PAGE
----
Take a Tour of Barn Quilts | A Celebration of Americana
Joining the ranks of “Americana” staples like apple pie, blue jeans, and the bald eagle, barn quilts have reclaimed an important spot in sentimentality. While quilt designs first appeared on barns up to 300 years ago, they’ve made a resurgence. For 20 plus years now, this art form has found a home in Appalachia and has made its way into the hearts of the people of the Blue Ridge and beyond.
Quilting itself endures as a tradition brought over and inspired by English, Dutch, Irish, Scottish and German settlers. The patterns that remind us of Grandma and encourage us to cuddle up in cozy southern comfort, continue to greet the eye and provide enjoyment even for those who have never picked up a sewing needle.
What is a barn quilt?
Despite the name, “barn quilts” aren’t actually made of fabric, and they don’t necessarily have to be hung on barns. This newer art form, made of wood and paint, look strikingly similar, if not identical, to those reminiscent patterns of the past. This nod to our roots has evolved into a new form of rustic décor.
The regional epitome of barn quilt culture is the Blue Ridge Barn Quilt Trail of Greene County, Va. According to Greene’s tourism site, the barn quilt era rose in popularity starting in 2001 when an Ohio woman named Donna Sue Groves painted a meaningful quilt pattern on her barn to honor her mom. From there, other locals were inspired, and they too wanted to show off special quilt symbols that held meaning within their family tree.
As neighbors mimicked the style, the trend spread over the next couple of decades all across America. Patterns once displayed as textiles are now displayed as painted wooden blocks on barns and beyond — making the two concepts of barns and quilt patterns intertwined like peanut butter and jelly. They just fit.
Established in 2016, the Blue Ridge Trail, the most inclusive barn quilt trail in Virginia, features 145 barn quilt blocks, scattered around the countryside and displayed on barns, houses, sheds, porches, fences, mailboxes and even as garden accoutrements. Businesses have also joined in the fun. The Blue Ridge Barn Quilt Trail celebrates this neighborly collaboration of rural folk art and invites locals and tourists to partake in barn quilt culture as they drive through the smattering of colors and geometric patterns.
Beyond the barn
You don’t have to actually have a barn to get in on this trend. In addition to the aforementioned structures of sheds, fences, and the like, you can even hang barn quilts inside your home. Why not display a sacred mural of some sort over the fireplace, on top of the bookshelf, in the office den, in a child’s nursery or in the farmhouse kitchen? A diversity of patterns make this a versatile accessory that could fit seamlessly in any domestic or outdoorsy space.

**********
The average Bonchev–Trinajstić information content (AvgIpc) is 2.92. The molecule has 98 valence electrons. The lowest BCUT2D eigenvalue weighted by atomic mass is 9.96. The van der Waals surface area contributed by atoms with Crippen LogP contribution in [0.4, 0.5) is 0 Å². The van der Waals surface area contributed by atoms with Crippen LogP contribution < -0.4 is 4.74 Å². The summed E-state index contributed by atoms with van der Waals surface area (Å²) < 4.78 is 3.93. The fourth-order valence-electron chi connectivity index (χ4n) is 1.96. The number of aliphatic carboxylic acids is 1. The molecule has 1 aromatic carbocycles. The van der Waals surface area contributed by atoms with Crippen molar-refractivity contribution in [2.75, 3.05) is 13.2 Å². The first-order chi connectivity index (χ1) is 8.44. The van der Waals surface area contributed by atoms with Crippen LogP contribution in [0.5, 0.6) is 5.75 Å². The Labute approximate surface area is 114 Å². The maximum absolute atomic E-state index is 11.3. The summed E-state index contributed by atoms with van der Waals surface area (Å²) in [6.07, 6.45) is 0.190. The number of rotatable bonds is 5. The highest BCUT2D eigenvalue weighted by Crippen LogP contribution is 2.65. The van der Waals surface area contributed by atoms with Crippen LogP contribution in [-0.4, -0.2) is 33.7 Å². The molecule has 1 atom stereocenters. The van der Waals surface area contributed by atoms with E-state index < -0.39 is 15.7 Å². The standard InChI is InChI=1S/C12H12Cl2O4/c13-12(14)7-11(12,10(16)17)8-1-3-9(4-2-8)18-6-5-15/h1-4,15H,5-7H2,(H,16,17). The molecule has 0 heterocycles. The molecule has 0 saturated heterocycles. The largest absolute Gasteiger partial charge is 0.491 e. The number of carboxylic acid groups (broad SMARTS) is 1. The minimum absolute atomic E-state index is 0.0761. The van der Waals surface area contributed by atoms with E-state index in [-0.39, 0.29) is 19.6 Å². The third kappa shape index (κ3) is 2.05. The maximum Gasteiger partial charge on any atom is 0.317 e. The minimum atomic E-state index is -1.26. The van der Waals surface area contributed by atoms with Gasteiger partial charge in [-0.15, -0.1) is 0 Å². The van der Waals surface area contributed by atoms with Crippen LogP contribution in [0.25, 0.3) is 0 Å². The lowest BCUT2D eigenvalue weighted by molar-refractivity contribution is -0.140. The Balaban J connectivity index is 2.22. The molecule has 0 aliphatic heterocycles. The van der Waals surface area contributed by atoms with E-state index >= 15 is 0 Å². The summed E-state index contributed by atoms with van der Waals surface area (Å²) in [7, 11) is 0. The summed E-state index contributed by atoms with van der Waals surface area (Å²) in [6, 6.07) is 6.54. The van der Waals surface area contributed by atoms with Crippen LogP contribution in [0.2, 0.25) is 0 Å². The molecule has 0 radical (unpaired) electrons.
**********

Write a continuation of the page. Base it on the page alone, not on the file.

Next, decide whether you’ll hire an artist or DIY your own barn quilt. If opting for a DIY project, head to YouTube or Pinterest for step-by-step tutorials on how to measure, mark, select paint, and exercise precision in the execution of your pattern. You might start with a smaller version for the interior of your home to get a feel for the marking and painting techniques, before moving onto a larger project like a massive outdoor barn quilt.
PHOTO: HALIFAX COUNTY TOURISM
Whether hiring an artist or undertaking the project as a solo or collaborative group effort, you’ll want to select a place to display the art and determine the size of your block. Go for sandboard or plywood if possible when making a traditional barn quilt. If aiming for the overall style on a smaller scale to be displayed in the interior of your home, a local craft store might have different suggestions for lighter weight materials.
PHOTO: VIRGINIA DELK
Most importantly, choose a pattern that is personally meaningful. It could be from a quilt handsewn by your great-great grandmother, a symbol that ties into your family namesake, a hex sign with an inspiring meaning for protection or abundance, or simply a fractal of sacred geometry that appeals to your eye. Then display anywhere you choose and enjoy beholding your chosen piece of art and sharing the meaning with your neighbors and visitors.
IDEAS FOR BARN QUILT ICONOGRAPHY
- A family symbol
- Nature images
- Dutch hex sign: A rosette for good luck, a dove for peace, an eagle for strength or a trinity of tulips meaning Faith, Hope and Charity ✦
americana, Appalachia, barn quilts, barns, Blue Ridge, fences, garden accoutrements, geometric patterns, houses, mailboxes, plywood, porches, quilt pattern, quilt symbols, Quilts, ru stic décor, sandboard, sheds